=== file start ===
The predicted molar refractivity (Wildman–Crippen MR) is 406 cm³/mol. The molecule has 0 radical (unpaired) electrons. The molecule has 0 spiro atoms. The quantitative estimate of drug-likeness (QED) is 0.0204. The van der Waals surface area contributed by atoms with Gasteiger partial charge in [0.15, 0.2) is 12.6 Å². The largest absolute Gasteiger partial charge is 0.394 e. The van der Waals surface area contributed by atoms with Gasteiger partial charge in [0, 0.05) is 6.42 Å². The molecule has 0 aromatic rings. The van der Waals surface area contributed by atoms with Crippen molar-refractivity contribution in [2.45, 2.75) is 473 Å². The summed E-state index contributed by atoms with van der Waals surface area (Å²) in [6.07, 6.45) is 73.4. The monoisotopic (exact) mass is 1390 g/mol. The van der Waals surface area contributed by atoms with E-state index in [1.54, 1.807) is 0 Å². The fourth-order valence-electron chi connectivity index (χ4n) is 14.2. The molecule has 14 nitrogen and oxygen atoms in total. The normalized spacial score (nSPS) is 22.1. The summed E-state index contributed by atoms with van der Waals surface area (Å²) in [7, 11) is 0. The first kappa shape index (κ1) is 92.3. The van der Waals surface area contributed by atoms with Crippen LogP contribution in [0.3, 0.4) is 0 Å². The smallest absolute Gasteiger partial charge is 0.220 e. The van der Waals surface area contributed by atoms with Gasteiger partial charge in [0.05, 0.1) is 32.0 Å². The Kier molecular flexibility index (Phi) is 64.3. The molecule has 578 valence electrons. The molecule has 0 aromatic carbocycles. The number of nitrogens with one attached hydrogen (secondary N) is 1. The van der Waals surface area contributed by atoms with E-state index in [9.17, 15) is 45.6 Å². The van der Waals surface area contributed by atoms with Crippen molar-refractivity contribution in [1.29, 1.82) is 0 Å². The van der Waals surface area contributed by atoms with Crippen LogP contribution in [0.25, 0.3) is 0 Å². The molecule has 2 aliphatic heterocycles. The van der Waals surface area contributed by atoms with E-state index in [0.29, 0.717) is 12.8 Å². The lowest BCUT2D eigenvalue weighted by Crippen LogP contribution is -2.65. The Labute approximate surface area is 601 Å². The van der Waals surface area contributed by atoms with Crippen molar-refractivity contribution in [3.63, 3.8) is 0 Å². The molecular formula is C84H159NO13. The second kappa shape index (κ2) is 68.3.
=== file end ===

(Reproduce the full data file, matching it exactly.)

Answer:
The predicted molar refractivity (Wildman–Crippen MR) is 406 cm³/mol. The molecule has 0 radical (unpaired) electrons. The molecule has 0 spiro atoms. The quantitative estimate of drug-likeness (QED) is 0.0204. The van der Waals surface area contributed by atoms with Gasteiger partial charge in [0.15, 0.2) is 12.6 Å². The largest absolute Gasteiger partial charge is 0.394 e. The van der Waals surface area contributed by atoms with Gasteiger partial charge in [0, 0.05) is 6.42 Å². The molecule has 0 aromatic rings. The van der Waals surface area contributed by atoms with Crippen molar-refractivity contribution in [2.45, 2.75) is 473 Å². The summed E-state index contributed by atoms with van der Waals surface area (Å²) in [6.07, 6.45) is 73.4. The monoisotopic (exact) mass is 1390 g/mol. The van der Waals surface area contributed by atoms with E-state index in [1.54, 1.807) is 0 Å². The fourth-order valence-electron chi connectivity index (χ4n) is 14.2. The molecule has 14 nitrogen and oxygen atoms in total. The normalized spacial score (nSPS) is 22.1. The summed E-state index contributed by atoms with van der Waals surface area (Å²) in [7, 11) is 0. The first kappa shape index (κ1) is 92.3. The van der Waals surface area contributed by atoms with Crippen LogP contribution in [0.3, 0.4) is 0 Å². The smallest absolute Gasteiger partial charge is 0.220 e. The van der Waals surface area contributed by atoms with Gasteiger partial charge in [0.05, 0.1) is 32.0 Å². The Kier molecular flexibility index (Phi) is 64.3. The molecule has 578 valence electrons. The molecule has 0 aromatic carbocycles. The number of nitrogens with one attached hydrogen (secondary N) is 1. The van der Waals surface area contributed by atoms with E-state index in [9.17, 15) is 45.6 Å². The van der Waals surface area contributed by atoms with Crippen molar-refractivity contribution in [1.29, 1.82) is 0 Å². The van der Waals surface area contributed by atoms with Crippen LogP contribution in [0.25, 0.3) is 0 Å². The molecule has 2 aliphatic heterocycles. The van der Waals surface area contributed by atoms with E-state index in [0.29, 0.717) is 12.8 Å². The lowest BCUT2D eigenvalue weighted by Crippen LogP contribution is -2.65. The Labute approximate surface area is 601 Å². The van der Waals surface area contributed by atoms with Crippen molar-refractivity contribution in [3.63, 3.8) is 0 Å². The molecular formula is C84H159NO13. The second kappa shape index (κ2) is 68.3.